YAVUZ BAYDAR

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YAVUZ BAYDAR
October 14, 2012, Sunday

Positive agenda: visa-free travel

It is understood that not much is expected to happen between Turkey and the European Union this year. We can all spend time carefully reading the positive and negative findings in the EU's Oct. 10 progress report. Meanwhile, the frost carries on.

Is there hope? Well, 2013 is a new year, and as soon as Cyprus leaves its duties to Ireland as president of the union from January on, there will be work to be done. If there is will and might left, that is. If so, there is a way to melt the ice.

In September 1963, the EU -- then called the European Economic Community (EEC) -- signed a very ambitious Association Agreement with Ankara. Next year, both parties will celebrate its 50th anniversary.

Using that momentum, the decisive step would be to move towards a full visa-free access for all Turkish citizens to the EU. This is the vision of the ever hopeful and constructive nongovernmental organization the European Stability Initiative (ESI).

A lack of free travel for Turks into Europe is the greatest issue, both unfair and hypocritical, poisoning relations between the two parties on the human level. Turkish passport holders, increasingly middle class, with pockets full of money, curious to visit areas beyond national borders, as well as businessmen, scholars and students seeking to be a part of globalization, are subjected to humiliating behavior.

The ESI, in a new report titled “Towards a Golden Jubilee,” argues Turkey's case related to its visa status with the EU: “Between 2008 and 2010, the EU conducted a successful visa liberalisation process with five Balkan countries, abolishing the visa requirement for all of them. Unlike Turkey, none was a negotiating EU candidate country. Today, the EU is in the midst of a visa liberalisation process with Moldova and Ukraine, neither of which has a membership perspective. For Turks, it is clear that -- as citizens of a candidate state -- they should have been the first to be offered a visa liberalisation process or, at the very least, treated in the same way as Serbia, Bosnia or Albania.”

In light of this, one can perhaps understand the Turks' deep frustration with the current visa regime and their legitimate sense of alienation from the EU. The ESI goes further: “Turks consider the EU's stance on the issue -- that the ball is in Turkey's court -- as hypocritical. A series of recent court rulings in Germany and the Netherlands have found that Turkish nationals already have the right to visa-free travel to many EU member states due to commitments made by the EU as part of its association agreement with Turkey. So far, the EU and its members have hardly reacted to these rulings. Instead they have kept the visa requirement in place -- all while underlining the importance of the rule of law in Turkey and in other enlargement countries.”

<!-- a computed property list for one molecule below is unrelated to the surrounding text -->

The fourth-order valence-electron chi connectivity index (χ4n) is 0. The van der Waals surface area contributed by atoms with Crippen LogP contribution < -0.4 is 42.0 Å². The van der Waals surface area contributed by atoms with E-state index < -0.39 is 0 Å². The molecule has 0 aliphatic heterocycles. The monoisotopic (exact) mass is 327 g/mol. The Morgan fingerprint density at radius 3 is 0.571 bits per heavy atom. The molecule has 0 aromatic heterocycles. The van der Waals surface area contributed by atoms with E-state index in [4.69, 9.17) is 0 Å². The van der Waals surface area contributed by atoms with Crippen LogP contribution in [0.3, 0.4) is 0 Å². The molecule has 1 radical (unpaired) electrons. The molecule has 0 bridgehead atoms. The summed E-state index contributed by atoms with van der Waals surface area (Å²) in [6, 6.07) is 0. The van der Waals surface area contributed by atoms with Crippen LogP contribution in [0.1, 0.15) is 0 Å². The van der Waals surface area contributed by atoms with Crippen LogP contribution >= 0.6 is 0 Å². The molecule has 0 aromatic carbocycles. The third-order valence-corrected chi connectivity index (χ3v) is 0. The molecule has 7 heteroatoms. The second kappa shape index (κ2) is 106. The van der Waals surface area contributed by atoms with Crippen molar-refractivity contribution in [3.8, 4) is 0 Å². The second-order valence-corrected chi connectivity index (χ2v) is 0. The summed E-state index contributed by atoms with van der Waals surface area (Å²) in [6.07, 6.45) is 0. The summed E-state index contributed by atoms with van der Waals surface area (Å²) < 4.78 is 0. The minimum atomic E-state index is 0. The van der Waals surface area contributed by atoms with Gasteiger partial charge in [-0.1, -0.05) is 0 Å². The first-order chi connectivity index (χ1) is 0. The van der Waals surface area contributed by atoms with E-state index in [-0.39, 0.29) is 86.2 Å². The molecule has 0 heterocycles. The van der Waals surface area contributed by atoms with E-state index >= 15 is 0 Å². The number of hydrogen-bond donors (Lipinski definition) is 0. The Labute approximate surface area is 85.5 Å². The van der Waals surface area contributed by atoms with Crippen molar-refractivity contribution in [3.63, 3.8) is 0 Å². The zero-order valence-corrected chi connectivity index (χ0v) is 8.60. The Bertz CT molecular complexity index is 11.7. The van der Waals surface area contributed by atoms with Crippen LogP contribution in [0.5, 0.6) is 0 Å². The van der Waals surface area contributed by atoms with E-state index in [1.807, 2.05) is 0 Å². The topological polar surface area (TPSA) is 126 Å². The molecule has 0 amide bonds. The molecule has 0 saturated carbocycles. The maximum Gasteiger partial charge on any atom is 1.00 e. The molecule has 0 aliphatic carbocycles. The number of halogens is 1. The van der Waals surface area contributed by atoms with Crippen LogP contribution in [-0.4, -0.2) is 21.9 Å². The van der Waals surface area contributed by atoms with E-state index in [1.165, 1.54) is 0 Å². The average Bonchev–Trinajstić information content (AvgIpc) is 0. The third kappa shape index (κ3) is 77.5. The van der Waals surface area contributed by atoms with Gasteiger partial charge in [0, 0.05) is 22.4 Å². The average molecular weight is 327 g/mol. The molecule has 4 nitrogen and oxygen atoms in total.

And even further: “Turks also feel deceived. In 2010 Turkey negotiated in good faith the text of a readmission agreement with the EU, which the bloc had been keen on since 2002. The negotiations were difficult, but led to a text agreed upon by both sides. Under this agreement, Turkey would commit to take back all Turkish nationals found in the EU without a visa or residence permit, as well as, after a transition period of three years, third-country nationals that have reached the EU via Turkey.”

“In return for concluding negotiations on this agreement, Turkey hoped to receive the promise of a visa liberalisation process from the EU. Instead, EU interior ministers offered a meaningless ‘dialogue on visa, mobility and migration.' Turks perceived this as the diplomatic equivalent of a slap in the face,” the report said.

Despite the deep mistrust and dinged relations, the ESI argues that here we have an opening. Its report suggests several concrete steps: Stop putting Turkish citizens in endless visa queues and requiring an excessive amount of documents -- and scrap the 60 euro visa fee, for one. Second, follow Austria's commendable pattern, and issue no less than a five-year, multiple-entry visa. (Austria rarely issues short-term visas, instead deciding rationally that an applicant who fulfills the initial requirements does not have to repeat the procedure weeks or months later.)

The ESI also endorses the process that began in mid-2012 on visa liberalization for Turkey. It demands that the “readmission agreement,” which is expected to be signed in some weeks, should have the same visa roadmap applied to the five Balkan states earlier. Turkey, for the sake of visa liberalization, must sign the agreement and inform properly the European Parliament (EP), which is already inclined to the idea of visa-free travel. Turkey's reaching the necessary 228 votes in the EP is likely, the ESI concludes. It is in the interest of many critical member countries, which need a boost in their domestic tourism, such as Germany, Greece and Austria. To win the votes of the rest is easier.

To break the utterly disturbing deadlock, ESI (www.esiweb.org) offers a reasonable path to follow. Visa-free travel to Europe would allow Turkey, whose strong, prosperous and travel-crazy middle class makes up more than 60 percent of the country, to contribute to the EU economy through tourism, soften prejudices by human contact and keep the membership flame alive at home.